Deep Voices #41: Happy music

almost stupidly positive

Deep Voices #41 on Spotify

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Earlier, when my son was taking a nap, I wrote a short essay, meant to be an intro for this issue of the newsletter, about how I was sad this week, about the mechanics of capitalism abutting the life of a family, about my instincts to simmer in misery rather than escape its constant low boil, about blah blah blah. Then Renzo woke up and he was a little cranky and so my wife said, “Why don’t you give him some milk?” which was a great idea. As I was walking to the kitchen with him, I started to sing a silly song in his voice. It has one line. “I’m gonna get this DILF to give me a bottle of milk.” In between repetitions of the line, I kissed him on the cheek twice, like a little percussion break. He finished the milk and his crankiness vanished and that made me feel pretty good.

The one takeaway from this trashed essay I do want to convey is that I did ever so slightly try to change my sad mood by embracing the week’s warm weather. I’d been listening to a lot of death metal but one I was outside and I remarked to myself that it was a beautiful sunny day, which reminded me of the song “Sunny Day”' by the band Pigbag, so I put it on. A burst of horns, the song is almost stupidly positive. That song is on this week’s playlist, alongside the uplifting music I’ve been listening to the last few days, largely disco and house. Many of these songs are the cornerstones of my record collection, songs that I’ve loved for a long time but don’t get the rotation that maybe they should. 

I don’t always feel bad, but upon reflection it always seems like that’s the case. Be it in writing, therapy, or, as is pertinent to this newsletter, choosing music to mirror an overarching mood. Consider this playlist 60 minutes of changing the narrative in real time.

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Playlist notes:

  • Cloud One is the pinnacle of disco to me. You just don’t get better than this. The project of producer Patrick Adams, he took the fundamentals of disco and freaked them. There’s a wiggly synth sound that is his signature and it shows up across all of his productions, some of which are blissful escapism, others which are wound up and funky. “Flying High” is both. From 1981, it encompasses a bit of the pitter patter rhythm of early rap with the cadence of its digitized nonsense vocals before leaning into a deeply hand-clappable rhythm. The squiggles of the synth, and the processed vocals have always made me associate this song with outer space. “Flying highhhh,” are the only actual words, and it sounds like two aliens are singing it while joyriding across the galaxy. Note to old school DC readers, I bought this record at Capital City Records in maybe 2003. Really wish I could go back in time and shop there with some disposable income and 18 more years of musical knowledge. Anyway, an unstoppable song.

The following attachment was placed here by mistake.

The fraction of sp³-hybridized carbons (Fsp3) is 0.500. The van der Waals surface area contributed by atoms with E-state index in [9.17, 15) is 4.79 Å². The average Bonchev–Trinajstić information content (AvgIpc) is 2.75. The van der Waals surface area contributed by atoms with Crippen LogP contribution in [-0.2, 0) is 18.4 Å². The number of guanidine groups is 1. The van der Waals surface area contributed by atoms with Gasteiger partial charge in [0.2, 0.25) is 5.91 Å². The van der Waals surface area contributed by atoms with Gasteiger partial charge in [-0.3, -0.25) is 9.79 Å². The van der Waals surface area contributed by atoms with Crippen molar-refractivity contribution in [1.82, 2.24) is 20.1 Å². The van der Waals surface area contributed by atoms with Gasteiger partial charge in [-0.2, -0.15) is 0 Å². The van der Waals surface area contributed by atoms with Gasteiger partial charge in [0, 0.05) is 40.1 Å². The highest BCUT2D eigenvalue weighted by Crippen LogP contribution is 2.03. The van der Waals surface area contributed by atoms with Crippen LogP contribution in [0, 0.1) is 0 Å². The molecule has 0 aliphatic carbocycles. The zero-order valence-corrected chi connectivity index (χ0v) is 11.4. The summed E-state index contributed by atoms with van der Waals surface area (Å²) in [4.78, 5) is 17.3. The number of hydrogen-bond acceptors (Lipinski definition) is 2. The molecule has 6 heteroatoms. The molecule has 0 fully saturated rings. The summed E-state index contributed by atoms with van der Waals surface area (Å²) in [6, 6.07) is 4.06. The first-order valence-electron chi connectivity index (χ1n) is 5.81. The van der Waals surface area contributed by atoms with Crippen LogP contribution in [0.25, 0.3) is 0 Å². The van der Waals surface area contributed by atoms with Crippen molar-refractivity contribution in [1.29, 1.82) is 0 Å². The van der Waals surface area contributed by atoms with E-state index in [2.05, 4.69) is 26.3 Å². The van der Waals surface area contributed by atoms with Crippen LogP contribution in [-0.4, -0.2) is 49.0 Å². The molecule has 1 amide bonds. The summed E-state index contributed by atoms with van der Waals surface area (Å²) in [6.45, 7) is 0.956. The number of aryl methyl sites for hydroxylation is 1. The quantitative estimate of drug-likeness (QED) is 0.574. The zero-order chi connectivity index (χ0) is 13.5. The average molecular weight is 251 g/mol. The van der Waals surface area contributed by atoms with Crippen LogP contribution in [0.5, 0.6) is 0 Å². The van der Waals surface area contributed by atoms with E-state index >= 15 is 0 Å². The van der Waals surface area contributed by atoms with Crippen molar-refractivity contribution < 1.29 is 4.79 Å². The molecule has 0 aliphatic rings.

• Tevo Howard is a relentlessly reliable producer from Chicago whose music spans house and disco. “Into the Groove - House Mix” is a solo instrumental track but has the feel of a real band, with the drums sitting in the pocket, but not tightly.Some of his tracks do have vocals, notably those of his father Rick “Poppa” Howard, and they’re always a bit off kilter in a truly beautiful way. Everything he does feels human. Sometimes I think electronic music feels emotional or ethereal but it’s much more difficult to just feel like it’s sentient. I’ve always thought his productions actually sounded a lot like James Murphy’s. I realize this will not be a selling point for some folks.

  • Speaking of James Murphy, this mix opens up with a track from his label DFA, 2004’s “Sunplus” by J.O.Y. Around that time, just after the peak of the Rapture and before LCD claimed the label’s narrative, DFA put out a series of adventurous and weird records that have largely been forgotten. J.O.Y. features Yoshimi from the Boredoms on vocals, kinda scatting over a big funky drum beat and two organ sounds: one that is very close to the noise of dialing the phone and another that sounds like a bell. A guitar shows up later, like it was late to the party, and then there’s a ’60s-style freakout/breakdown. No idea why no one cares about this because it is super playful and infectious. You can (and should!) buy a copy for a dollar right now. 

  • If you ignored the lyrics from Ace Spectrum’s “Live and Learn” you’d not know it was anything other than a steady chugging soul disco track. But as the song moves along, you notice touch of mourning to the strings. That’s because the song is about a breakup, told from outside the relationship. Towards the end, its point of view pivots, with the narrator becoming the woman’s new boyfriend, conscious of his need to treat her better. All well and good. The weird thing is, though, the song ends with the singer shouting, with absolutely no context, as the music fade, “Ham hocks! Collard greens!” Was he trying to order lunch in the studio? I I feel like the lyrics could have been about the Lizzie Borden axe murders and this would still turn it around. 

  • If there are any true notes of sadness this week, they come from the closing track, Pharoah Sanders’ “Moonchild.” I’ve included it as something of a comedown from the rest of the playlist’s sugar high. Overall, “Moon Child” has a pretty chill vibe, though it’s slow, not typically the happiest musical pace. I think the song is peaceful, not somber. Sanders is best known as a saxophonist, but he sang frequently throughout his career, as he does here, with an eye towards astrology: “The moon in cancer! Moon child!” The song is a little sweet, a little sexy, a little smooth. And a little sad, too. But that sadness gets canceled out by its other moods. Or maybe it gets balanced. That feels truer.

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